Later in the week, Mallory taught us how to build voice by using actual shoes! (How clever is that?) Julie walked us through many strategies to help our struggling writers (boys) build fluency and confidence.  Meghann taught us how to step out of our students’ way and let them write to a real audience and create real books through NANOWRIMO http://ywp.nanowrimo.org/ . We participated in a Socratic Circle with Jennifer’s guidance and it worked! We were abuzz with possibilities by the end of the morning.

Transformative experiences can be hard to articulate.  This is a problem.  The professional development experience at the Writing Project is not like any other. Our teachers tell us repeatedly, year after year, summer after summer, that it is the most powerful professional experience of their lives.  Even though it’s difficult to describe, we need to find a way to do it.  We have explain to administrators and superintendents and politicians that what we are doing here matters. Ultimately, of course, the beneficiaries are our students. They will return to classrooms where their teachers are on fire about the year ahead. Don’t you want your child to have that teacher?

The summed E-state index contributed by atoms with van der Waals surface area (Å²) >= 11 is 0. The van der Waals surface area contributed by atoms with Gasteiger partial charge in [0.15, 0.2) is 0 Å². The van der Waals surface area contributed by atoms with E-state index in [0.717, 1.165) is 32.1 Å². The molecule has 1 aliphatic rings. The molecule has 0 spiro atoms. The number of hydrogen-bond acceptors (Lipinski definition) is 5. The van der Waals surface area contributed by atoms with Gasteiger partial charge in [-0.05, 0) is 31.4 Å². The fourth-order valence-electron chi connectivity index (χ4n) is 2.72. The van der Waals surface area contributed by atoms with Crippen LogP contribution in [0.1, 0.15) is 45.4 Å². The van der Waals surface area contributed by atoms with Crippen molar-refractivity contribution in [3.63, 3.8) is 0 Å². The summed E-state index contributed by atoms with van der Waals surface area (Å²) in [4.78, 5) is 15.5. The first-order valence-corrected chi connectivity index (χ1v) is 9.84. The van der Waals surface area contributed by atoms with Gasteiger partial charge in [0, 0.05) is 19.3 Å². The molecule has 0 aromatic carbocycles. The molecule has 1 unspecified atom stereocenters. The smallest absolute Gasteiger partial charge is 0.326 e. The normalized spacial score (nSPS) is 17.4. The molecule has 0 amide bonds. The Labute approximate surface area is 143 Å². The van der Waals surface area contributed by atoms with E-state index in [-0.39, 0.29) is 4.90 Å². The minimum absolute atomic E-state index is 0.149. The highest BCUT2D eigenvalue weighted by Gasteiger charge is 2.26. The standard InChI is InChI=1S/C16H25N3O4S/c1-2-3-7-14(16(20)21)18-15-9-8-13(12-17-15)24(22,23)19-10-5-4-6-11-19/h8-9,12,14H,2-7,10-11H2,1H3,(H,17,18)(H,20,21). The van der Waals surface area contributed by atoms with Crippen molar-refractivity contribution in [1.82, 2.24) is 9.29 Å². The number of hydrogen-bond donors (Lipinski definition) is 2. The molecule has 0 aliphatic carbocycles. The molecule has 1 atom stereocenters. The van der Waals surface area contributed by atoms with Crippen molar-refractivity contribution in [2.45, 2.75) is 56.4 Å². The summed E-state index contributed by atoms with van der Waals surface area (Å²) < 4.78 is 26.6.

The Fellows worked hard this week preparing for the Slice of the Summer Institute; a chance to share their experience with some important stakeholders such as principals, superintendents, and department heads as well as teachers they know who they want to entice into participation next summer. It was exciting to listen to them planning and collaborating, trying so very hard to bring their excitement for the SI to  life for people who were not in the room with us.  I know they will do it brilliantly because that’s just who they are.

How lucky your child will be to have these teachers in the fall.

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Summer Institute in the Valley – Week 2

Sometimes we need to be in a room with other people who love what they do, too.